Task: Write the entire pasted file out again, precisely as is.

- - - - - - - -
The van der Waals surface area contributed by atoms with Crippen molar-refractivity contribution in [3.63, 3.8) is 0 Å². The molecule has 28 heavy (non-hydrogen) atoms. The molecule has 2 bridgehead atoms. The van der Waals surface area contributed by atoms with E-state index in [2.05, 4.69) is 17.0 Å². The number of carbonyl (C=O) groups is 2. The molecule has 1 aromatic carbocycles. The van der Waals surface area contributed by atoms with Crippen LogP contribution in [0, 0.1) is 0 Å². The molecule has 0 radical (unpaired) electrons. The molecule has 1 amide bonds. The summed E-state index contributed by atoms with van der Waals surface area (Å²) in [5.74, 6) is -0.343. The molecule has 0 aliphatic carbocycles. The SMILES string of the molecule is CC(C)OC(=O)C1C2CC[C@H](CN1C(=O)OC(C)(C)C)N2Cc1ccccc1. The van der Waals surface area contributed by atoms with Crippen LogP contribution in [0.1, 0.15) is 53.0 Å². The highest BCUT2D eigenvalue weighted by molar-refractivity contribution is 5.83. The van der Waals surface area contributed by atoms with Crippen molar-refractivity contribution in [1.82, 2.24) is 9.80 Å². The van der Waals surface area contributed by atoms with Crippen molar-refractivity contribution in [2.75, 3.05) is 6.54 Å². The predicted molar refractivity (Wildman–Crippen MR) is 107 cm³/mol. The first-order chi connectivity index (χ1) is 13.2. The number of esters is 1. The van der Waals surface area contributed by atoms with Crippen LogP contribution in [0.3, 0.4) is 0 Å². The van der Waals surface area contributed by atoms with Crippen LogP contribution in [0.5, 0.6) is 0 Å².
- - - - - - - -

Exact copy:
The van der Waals surface area contributed by atoms with Crippen molar-refractivity contribution in [3.63, 3.8) is 0 Å². The molecule has 28 heavy (non-hydrogen) atoms. The molecule has 2 bridgehead atoms. The van der Waals surface area contributed by atoms with E-state index in [2.05, 4.69) is 17.0 Å². The number of carbonyl (C=O) groups is 2. The molecule has 1 aromatic carbocycles. The van der Waals surface area contributed by atoms with Crippen LogP contribution in [0, 0.1) is 0 Å². The molecule has 0 radical (unpaired) electrons. The molecule has 1 amide bonds. The summed E-state index contributed by atoms with van der Waals surface area (Å²) in [5.74, 6) is -0.343. The molecule has 0 aliphatic carbocycles. The SMILES string of the molecule is CC(C)OC(=O)C1C2CC[C@H](CN1C(=O)OC(C)(C)C)N2Cc1ccccc1. The van der Waals surface area contributed by atoms with Crippen LogP contribution in [0.1, 0.15) is 53.0 Å². The highest BCUT2D eigenvalue weighted by molar-refractivity contribution is 5.83. The van der Waals surface area contributed by atoms with Crippen molar-refractivity contribution in [1.82, 2.24) is 9.80 Å². The van der Waals surface area contributed by atoms with Crippen molar-refractivity contribution in [2.75, 3.05) is 6.54 Å². The predicted molar refractivity (Wildman–Crippen MR) is 107 cm³/mol. The first-order chi connectivity index (χ1) is 13.2. The number of esters is 1. The van der Waals surface area contributed by atoms with Crippen LogP contribution in [0.3, 0.4) is 0 Å². The van der Waals surface area contributed by atoms with Crippen LogP contribution in [0.5, 0.6) is 0 Å².